Renowned hacker and social engineer Kevin Mitnick dies at 59 | weekly computer

Renowned hacker and social engineer Kevin Mitnick, who was once one of the world’s most wanted cyber criminals, passed away peacefully at the age of 59 from complications of pancreatic cancer after a 14-month illness.

Mitnick’s death was announced by his family and senior employees of KnowBe4, the security awareness and training company he partially owned and where he served as chief hacking officer.

He is survived by his wife, Kimberly, who is expecting the arrival of their first child later this year.

“Kevin was a dear friend to me and many of us at KnowBe4. He is truly an extraordinary figure in the development of the cyber security industry, but above all, Kevin was a wonderful human being and will be greatly missed,’ said Stu Sjouvarman, CEO of KnowBe4.

Describing him as the world’s most famous hacker by those who knew him, Mitnick was known for his intelligence, humor, technical prowess, and his talent for social engineering was unsurpassed.

Growing up in suburban Los Angeles, Mitnick first encountered the concept of social engineering and hacking at age 12, when he convinced an LA bus driver to tell him where he could find a mechanical punching device. could get tickets, which he used to drive. Buses roamed the city for free after the bus company found unused transfer vouchers left in the dustbin.

By the late 1970s, Mitnick had graduated from college to become a practitioner of the vanishing “art” of phone phreaking, and from there began hacking computer systems. At the age of 16, he entered the network of microcomputer pioneer Digital Equipment Corporation – which eventually became part of Compaq and later HP – and copied the operating system software.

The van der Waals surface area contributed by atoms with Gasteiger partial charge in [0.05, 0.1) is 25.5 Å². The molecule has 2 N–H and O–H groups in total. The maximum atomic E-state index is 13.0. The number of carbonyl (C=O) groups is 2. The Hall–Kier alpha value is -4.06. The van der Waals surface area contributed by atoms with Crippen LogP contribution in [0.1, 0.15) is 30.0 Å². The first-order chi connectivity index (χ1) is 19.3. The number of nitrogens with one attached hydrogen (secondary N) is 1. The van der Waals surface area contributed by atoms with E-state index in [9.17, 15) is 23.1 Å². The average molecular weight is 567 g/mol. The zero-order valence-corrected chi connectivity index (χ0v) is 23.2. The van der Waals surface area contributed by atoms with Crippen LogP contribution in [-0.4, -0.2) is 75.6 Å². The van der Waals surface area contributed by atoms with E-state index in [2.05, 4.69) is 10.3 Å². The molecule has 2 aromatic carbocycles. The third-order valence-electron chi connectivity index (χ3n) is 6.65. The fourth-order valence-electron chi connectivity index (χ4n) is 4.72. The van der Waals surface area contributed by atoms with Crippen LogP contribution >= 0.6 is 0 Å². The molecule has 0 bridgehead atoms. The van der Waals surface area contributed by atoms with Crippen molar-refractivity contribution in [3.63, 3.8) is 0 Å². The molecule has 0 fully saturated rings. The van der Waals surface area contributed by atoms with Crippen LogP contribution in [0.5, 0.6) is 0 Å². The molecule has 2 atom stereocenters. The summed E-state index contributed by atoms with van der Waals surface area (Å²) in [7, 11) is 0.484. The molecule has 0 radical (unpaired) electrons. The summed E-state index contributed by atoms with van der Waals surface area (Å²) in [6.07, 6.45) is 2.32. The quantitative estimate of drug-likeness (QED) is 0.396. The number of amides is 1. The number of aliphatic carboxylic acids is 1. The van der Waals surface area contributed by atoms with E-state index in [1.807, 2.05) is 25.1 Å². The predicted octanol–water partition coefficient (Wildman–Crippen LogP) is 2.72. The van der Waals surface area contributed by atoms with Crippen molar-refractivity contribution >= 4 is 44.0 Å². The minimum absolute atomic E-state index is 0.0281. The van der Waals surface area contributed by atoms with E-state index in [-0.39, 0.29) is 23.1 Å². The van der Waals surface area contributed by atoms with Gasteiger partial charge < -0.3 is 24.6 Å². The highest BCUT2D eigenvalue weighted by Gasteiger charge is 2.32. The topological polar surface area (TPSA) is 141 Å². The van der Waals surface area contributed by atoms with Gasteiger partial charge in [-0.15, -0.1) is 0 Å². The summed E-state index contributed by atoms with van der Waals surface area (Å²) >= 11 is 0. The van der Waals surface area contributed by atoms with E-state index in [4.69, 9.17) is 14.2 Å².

It was for this initial cyberattack that Mitnick was eventually charged and convicted many years later in 1988. He spent 12 months in prison, followed by three years of supervised release. Near the end of this period of supervised release, he hacked the systems of the Pacific Bell Phone Company, which he said he did to counter surveillance of the phone company by US law enforcement.

For this action, a warrant was issued for Mitnick’s arrest and he fled. After a two-year manhunt in which he allegedly committed several hacking crimes, he was arrested in February 1995 in South Carolina.

He was ultimately charged with wire fraud and possession of unauthorized access devices, interception of wire or electronic communications, unauthorized access to federal computers, and computer damage.

Mitnick has always denied allegations that he was a malicious cybercriminal, saying that he was the victim of misleading coverage in the mainstream media. to enroll register In 2003, Mitnick said that although he was “troublesome” to many people, he never destroyed, disclosed, or otherwise used any data to which he had access.

His supporters, who spearheaded the famous Free Kevin campaign on his behalf, say many of the allegations were fabricated and possibly fraudulent. Famously, at one point during his captivity, a federal judge successfully convinced Mitnick that he had the ability to hack US military systems and launch a nuclear missile by merely whistling, a completely unlikely scenario that nevertheless Treats him to months in solitary confinement.

Ultimately, however, Mitnick pleaded guilty to multiple charges as part of a plea agreement, and received a prison sentence of 46 months and 22 months for violating his previous supervised release plan. Having already served more than four years before his trial, he was released on 21 January 2000, and was not allowed to use any form of technology other than a landline telephone.

After his release, Mitnick founded his own security consulting company and became a successful consultant, speaker and author, a regular on the cyber security event circuit, and a respected lecturer and commentator on cyber issues. He was the author of several books, the subject of others, and his role was played by Skeet Urich (craft, scream, as good as possible) in the 2000 film take down,

Most recently, partnering with KnowBe4, he developed the Kevin Mitnick Security Awareness Training (KMSAT) security education package, turning his accumulated knowledge into one of the organization’s most popular product lines.

A memorial service for Mitnick will be held in Las Vegas on August 1, 2023, where he will be buried alongside his mother and grandmother. More information will be shared in due course, including details of the virtual presence of friends and colleagues.

Mitnick’s family has arranged for donations to be made in his memory to the US National Pancreas Foundation or the Equal Justice Initiative.

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